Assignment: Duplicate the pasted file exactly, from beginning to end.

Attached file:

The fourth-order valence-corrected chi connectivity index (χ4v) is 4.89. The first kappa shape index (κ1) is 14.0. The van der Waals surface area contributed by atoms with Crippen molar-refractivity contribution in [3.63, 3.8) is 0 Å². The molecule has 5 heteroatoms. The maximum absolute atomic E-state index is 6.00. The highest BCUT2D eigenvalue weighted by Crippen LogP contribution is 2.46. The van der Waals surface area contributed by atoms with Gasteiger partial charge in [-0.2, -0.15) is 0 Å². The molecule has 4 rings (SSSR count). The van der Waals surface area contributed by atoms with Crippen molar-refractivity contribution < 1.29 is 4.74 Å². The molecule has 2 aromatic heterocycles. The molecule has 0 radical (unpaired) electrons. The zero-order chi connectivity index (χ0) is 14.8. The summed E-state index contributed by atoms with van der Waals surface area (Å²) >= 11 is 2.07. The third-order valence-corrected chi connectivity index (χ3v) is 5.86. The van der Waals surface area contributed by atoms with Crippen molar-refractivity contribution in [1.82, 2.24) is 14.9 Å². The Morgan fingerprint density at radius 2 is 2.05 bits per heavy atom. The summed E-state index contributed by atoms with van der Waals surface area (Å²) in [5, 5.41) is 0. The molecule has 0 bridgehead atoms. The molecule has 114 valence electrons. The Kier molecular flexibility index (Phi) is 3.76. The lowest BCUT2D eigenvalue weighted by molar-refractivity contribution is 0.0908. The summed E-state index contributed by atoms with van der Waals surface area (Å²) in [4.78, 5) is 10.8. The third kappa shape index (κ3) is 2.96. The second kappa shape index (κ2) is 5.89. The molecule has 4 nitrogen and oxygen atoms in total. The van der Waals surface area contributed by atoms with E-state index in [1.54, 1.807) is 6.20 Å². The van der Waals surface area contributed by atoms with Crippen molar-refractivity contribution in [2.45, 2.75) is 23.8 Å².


The fourth-order valence-corrected chi connectivity index (χ4v) is 4.89. The first kappa shape index (κ1) is 14.0. The van der Waals surface area contributed by atoms with Crippen molar-refractivity contribution in [3.63, 3.8) is 0 Å². The molecule has 5 heteroatoms. The maximum absolute atomic E-state index is 6.00. The highest BCUT2D eigenvalue weighted by Crippen LogP contribution is 2.46. The van der Waals surface area contributed by atoms with Gasteiger partial charge in [-0.2, -0.15) is 0 Å². The molecule has 4 rings (SSSR count). The van der Waals surface area contributed by atoms with Crippen molar-refractivity contribution < 1.29 is 4.74 Å². The molecule has 2 aromatic heterocycles. The molecule has 0 radical (unpaired) electrons. The zero-order chi connectivity index (χ0) is 14.8. The summed E-state index contributed by atoms with van der Waals surface area (Å²) >= 11 is 2.07. The third-order valence-corrected chi connectivity index (χ3v) is 5.86. The van der Waals surface area contributed by atoms with Crippen molar-refractivity contribution in [1.82, 2.24) is 14.9 Å². The Morgan fingerprint density at radius 2 is 2.05 bits per heavy atom. The summed E-state index contributed by atoms with van der Waals surface area (Å²) in [5, 5.41) is 0. The molecule has 0 bridgehead atoms. The molecule has 114 valence electrons. The Kier molecular flexibility index (Phi) is 3.76. The lowest BCUT2D eigenvalue weighted by molar-refractivity contribution is 0.0908. The summed E-state index contributed by atoms with van der Waals surface area (Å²) in [4.78, 5) is 10.8. The third kappa shape index (κ3) is 2.96. The second kappa shape index (κ2) is 5.89. The molecule has 4 nitrogen and oxygen atoms in total. The van der Waals surface area contributed by atoms with E-state index in [1.54, 1.807) is 6.20 Å². The van der Waals surface area contributed by atoms with Crippen molar-refractivity contribution in [2.45, 2.75) is 23.8 Å².